Green as grass.

From the moment we bought our little farm, we’ve been puzzling over one of the toughest challenges horsekeepers face – how to ensure that our charges would have delicious, nutritious grass to eat all throughout the summer and fall. There are a few reasons, of course, for working so hard to make this happen. One is Sunny’s weight (or lack thereof). Since I’ve owned her, she’s tended toward the skinnie-minnie side, and I knew that the longer she could have good grass, the better chance we’d have of starting off next winter with her in good condition. The other driving force behind our ambitious pasture-management plan was that we did not want to feed (and therefore pay for) hay all summer if we didn’t have to.

We started out with about six acres of hay fields on the property, pre-barn-building. We wanted to try to get some of our own hay off the fields this year, so we’ve left the three-acre back field and the one-acre side field alone. Our next door neighbour/farmer-extraordinaire fertilized those fields for us in the spring, and he’ll hay them this month.

The two and a half acre front field has become a little horsey haven for Sunny and Stella. It houses their shedrow barn with in/out stalls, the winter (sacrifice) paddock with mud-proof pad, the riding ring, and the septic field. The rest of it we divided into five grass paddocks, with permanent fencing all around the outside, a corridor down the middle, and step-in temporary fencing for divisions. In the fall, once the grass has stopped growing, we’ll take out the step-ins to make one large pasture for them to play in until the snow flies. Thanks to the corridor, and strategically placed gates, the horses can get from any paddock back to their shelter whenever they like.

grazing by tree

We started turning Sunny and Stella out on grass mid-May. We began with just fifteen minutes, and added an additional fifteen minutes a day to ensure we gave their digestive systems plenty of time to accustom themselves to their new food source. Then, at the end of May, the big day arrived. The horses began full time turnout on grass.

Since then, they’ve been spending anywhere from four to ten days on each paddock (depending on the size of the paddock as well as their grazing habits and how much rain we’re having). As soon as we notice that they’re eating the grass down below three inches, or when the paddock starts to look “weedy”, we close it off and move them to the next. Then we mow the recently-vacated paddock down to an even level. This keeps the weeds under control and allows the grass to grow in a little thicker and more lush for next time. Each paddock ends up getting about 4 weeks of growing time between uses, so unless we have an unusually dry summer, we should have lovely grass right through to the fall.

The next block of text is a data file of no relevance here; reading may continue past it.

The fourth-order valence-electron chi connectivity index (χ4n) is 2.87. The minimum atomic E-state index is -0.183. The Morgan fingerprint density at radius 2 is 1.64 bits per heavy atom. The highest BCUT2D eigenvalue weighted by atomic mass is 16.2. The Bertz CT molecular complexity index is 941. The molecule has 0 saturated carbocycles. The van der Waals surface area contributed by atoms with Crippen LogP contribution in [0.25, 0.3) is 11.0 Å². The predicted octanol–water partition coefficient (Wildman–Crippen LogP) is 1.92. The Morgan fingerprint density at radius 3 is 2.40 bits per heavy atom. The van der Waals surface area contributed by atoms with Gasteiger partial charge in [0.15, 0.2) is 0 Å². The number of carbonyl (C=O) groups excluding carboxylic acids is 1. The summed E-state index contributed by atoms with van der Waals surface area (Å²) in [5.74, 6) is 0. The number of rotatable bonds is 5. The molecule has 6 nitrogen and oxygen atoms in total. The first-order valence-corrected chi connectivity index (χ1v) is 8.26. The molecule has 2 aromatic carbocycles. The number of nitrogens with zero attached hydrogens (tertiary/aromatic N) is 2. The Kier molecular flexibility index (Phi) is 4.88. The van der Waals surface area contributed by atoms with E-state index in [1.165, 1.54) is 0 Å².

What surprised us the most was how the horses (under) utilized the paddocks. They are very fussy about what they’ll eat and what they won’t, which is why allowing them to graze on the whole field all at once wouldn’t have worked for us. Left to their own devices, they will eat the good grass right down to the dirt, and studiously avoid the grass they don’t like (read: weeds), so our entire field would have ended up an ugly mixture of overgrazed wasteland and tall patches of weeds. Containing them in smaller areas, and moving them frequently is what allows the grass time to grow back up, since once it’s grazed down to the ground, it won’t grow again this season.

We have just completed our first full rotation of all paddocks. Yesterday, the horses went back into Paddock 1, which has grown right back up to where it was their first time out on it. Paddock 2 looks even better (we actually didn’t mow paddock 1 after its first round, and the difference between it and paddock 2, which did get mown after use, is quite remarkable). Paddock 3 is growing up nice and lush, with very few weeds, and paddock 4 is coming along nicely as well. And the added bonus? We haven’t had to feed a stitch of hay since the end of May, and skinnie-minnie-Sunny has been gaining weight, to the point that we’ve been able to eliminate almost all of her grain. Looks like our plan is working!

sunny and stella grazing

Sunny & Stella get a round bale feeder.

Since Sunny and Stella moved to our backyard, we’ve noticed them wasting a vast amount of hay. They love to stick their noses way into the middle of the round bale, pull the hay out, and then let it drop to the ground. Then they poop on it.

at-the-bale

 

After researching dozens of different types of hay feeders, including everything from slow-feed nets to Bale Buddys, my handy husband decided he would just go ahead and build one himself. I, for one, am glad he did.